Tom Hanks is pretty recognizable, whether he's holding a box of chocolates in Forrest Gump or wearing a space suit in Apollo 13. But should you see a dental insurance ad with his picture, look twice. It's not really the Oscar-winning actor.
"Beware!" Hanks wrote on Instagram this weekend. "There's a video out there promoting some dental plan with an AI version of me. I have nothing to do with it."
Hanks shared an image, which The New York Times reports to be an apparent screenshot from the ad, though he declined to answer the newspaper's questions about what company ran the ad or whether he is planning legal action. The Times reported being unable to find the ad online.
Hanks isn't the only celebrity complaining about doctored footage of themselves being used in ads. CBS Mornings host Gayle King made a similar post on Instagram on Monday.
"People keep sending me this video and asking about this product and I have NOTHING to do with this company," King wrote. "I posted this video promoting my radio show on August 31 (swipe to see the original), and they've manipulated my voice and video to make it seem like I'm promoting it ... I've never heard of this product or used it! Please don't be fooled by these AI videos."
The stars' faked images don't seem to be helping make unknown brands famous, however. The King video is paired with an apparent company name, Artipet. But the Times reports that, as with the Hanks video, reporters couldn't figure out what product was being promoted or what company was involved.
King's fans seemed thankful that the host pointed out the footage.
"I knew it was fake the second I saw it yesterday," one Instagram commenter wrote. "So frustrating! People fall for these scams all the time. Ugh! Thanks for pointing it out to everyone!"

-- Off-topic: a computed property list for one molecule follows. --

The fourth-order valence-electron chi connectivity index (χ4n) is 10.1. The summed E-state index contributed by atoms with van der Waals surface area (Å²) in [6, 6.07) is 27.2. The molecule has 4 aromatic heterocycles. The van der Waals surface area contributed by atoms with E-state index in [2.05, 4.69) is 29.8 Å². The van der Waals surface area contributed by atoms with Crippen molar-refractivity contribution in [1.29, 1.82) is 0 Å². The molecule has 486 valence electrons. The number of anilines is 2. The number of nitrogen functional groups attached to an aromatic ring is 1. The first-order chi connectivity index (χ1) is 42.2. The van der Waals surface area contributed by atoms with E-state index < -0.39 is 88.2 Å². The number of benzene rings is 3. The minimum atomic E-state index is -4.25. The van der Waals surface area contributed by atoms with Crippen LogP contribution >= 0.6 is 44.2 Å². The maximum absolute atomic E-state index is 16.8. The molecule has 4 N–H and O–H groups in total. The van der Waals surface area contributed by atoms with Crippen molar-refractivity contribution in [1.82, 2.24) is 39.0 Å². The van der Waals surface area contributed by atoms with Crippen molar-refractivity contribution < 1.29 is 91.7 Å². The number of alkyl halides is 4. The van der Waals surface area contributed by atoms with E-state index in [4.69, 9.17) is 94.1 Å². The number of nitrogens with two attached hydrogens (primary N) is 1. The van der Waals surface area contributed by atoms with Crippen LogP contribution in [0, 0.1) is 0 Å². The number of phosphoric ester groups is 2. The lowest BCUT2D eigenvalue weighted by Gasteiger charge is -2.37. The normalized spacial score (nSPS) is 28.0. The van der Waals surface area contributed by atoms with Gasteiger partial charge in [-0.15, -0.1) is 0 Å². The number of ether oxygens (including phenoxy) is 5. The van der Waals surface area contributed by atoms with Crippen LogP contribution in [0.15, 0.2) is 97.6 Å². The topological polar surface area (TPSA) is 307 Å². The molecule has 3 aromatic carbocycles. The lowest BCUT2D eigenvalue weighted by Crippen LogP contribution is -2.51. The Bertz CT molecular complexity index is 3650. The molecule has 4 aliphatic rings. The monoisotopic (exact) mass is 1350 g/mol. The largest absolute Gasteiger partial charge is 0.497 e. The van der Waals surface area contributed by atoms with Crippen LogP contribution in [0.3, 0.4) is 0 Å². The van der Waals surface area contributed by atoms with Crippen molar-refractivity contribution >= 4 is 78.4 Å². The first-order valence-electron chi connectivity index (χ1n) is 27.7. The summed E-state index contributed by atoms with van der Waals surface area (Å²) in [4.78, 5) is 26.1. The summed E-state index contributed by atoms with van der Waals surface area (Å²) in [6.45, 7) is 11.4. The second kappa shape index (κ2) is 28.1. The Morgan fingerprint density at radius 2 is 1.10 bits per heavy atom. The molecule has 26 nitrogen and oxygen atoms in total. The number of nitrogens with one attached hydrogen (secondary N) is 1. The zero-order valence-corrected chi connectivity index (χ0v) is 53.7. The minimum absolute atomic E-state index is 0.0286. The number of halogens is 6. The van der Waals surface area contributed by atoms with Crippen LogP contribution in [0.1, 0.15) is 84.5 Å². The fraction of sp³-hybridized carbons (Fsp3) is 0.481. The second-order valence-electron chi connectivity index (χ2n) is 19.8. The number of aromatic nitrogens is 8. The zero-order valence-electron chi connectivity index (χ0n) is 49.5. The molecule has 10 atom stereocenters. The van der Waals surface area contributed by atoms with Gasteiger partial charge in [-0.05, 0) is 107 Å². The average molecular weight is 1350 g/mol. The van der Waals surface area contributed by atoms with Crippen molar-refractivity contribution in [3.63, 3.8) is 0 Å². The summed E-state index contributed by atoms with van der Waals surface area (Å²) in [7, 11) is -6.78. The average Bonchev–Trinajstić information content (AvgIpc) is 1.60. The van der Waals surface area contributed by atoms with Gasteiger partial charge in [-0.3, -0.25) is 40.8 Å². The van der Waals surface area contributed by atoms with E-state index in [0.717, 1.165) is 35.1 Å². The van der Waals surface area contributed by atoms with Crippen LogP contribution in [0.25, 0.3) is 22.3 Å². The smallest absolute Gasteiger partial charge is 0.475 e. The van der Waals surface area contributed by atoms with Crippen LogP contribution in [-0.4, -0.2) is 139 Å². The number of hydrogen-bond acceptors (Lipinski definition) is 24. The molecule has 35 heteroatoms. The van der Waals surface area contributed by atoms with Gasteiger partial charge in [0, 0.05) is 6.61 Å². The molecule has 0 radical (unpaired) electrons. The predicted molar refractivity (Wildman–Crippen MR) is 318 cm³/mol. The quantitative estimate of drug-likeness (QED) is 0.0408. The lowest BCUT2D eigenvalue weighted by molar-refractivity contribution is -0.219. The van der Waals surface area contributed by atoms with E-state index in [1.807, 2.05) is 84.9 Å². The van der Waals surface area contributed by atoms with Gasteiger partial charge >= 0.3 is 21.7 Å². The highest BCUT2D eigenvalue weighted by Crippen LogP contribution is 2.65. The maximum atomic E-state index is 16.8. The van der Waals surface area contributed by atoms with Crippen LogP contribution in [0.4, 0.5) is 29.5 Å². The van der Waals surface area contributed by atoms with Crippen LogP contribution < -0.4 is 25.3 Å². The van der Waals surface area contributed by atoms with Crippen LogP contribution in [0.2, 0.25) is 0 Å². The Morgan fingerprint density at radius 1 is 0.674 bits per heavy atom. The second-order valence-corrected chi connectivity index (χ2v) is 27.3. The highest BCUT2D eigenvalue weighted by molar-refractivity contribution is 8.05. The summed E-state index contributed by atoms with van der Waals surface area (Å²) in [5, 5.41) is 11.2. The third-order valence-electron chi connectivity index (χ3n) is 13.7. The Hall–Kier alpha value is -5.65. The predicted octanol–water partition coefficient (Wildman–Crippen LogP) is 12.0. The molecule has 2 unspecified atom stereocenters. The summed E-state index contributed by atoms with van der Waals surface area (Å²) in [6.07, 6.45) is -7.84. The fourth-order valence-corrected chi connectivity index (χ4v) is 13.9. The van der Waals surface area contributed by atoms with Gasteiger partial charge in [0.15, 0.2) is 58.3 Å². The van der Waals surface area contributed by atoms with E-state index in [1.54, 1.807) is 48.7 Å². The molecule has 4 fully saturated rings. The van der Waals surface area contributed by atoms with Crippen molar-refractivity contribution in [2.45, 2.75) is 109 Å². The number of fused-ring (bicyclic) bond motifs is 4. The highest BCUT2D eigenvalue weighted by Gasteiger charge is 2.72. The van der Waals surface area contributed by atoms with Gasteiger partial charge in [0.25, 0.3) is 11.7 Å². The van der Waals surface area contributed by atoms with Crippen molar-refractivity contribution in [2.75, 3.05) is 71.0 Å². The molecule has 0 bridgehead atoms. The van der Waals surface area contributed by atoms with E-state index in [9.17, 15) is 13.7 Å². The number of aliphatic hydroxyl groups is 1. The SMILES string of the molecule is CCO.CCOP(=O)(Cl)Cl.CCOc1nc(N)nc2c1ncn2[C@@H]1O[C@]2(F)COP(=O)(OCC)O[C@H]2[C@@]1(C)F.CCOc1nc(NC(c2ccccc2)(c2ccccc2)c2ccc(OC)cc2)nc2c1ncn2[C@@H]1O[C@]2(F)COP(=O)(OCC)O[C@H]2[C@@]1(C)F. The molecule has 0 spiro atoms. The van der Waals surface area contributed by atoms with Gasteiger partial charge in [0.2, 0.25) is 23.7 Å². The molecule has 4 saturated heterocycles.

How to protect yourself from celebrity deepfakes
Both the Hanks and King posts appear to reference "deepfakes," images or videos that use artificial intelligence to make it look as if a person is doing or saying things he or she actually isn't. As CNET noted in this article, the technology entered the mainstream in 2019 and since has evolved and improved.
The European Union has strengthened its rules around how tech companies must deal with deepfakes with a revised Code of Practice on Disinformation, and in March, video-sharing app TikTok required that synthetic or manipulated media depicting realistic scenes must be clearly labeled as fake. TikTok's changes continue to allow synthetic media featuring public figures under some circumstances, though abuse, political misinformation and commercial endorsements are now prohibited there.
To avoid being fooled, there are practical things you can do when trying to determine whether something is generated by AI. Look for odd phrasing and facial movements, research if the source is reputable and Google the content to see if others are questioning its validity.
Editors' note: CNET is using an AI engine to help create some stories. For more, see this post.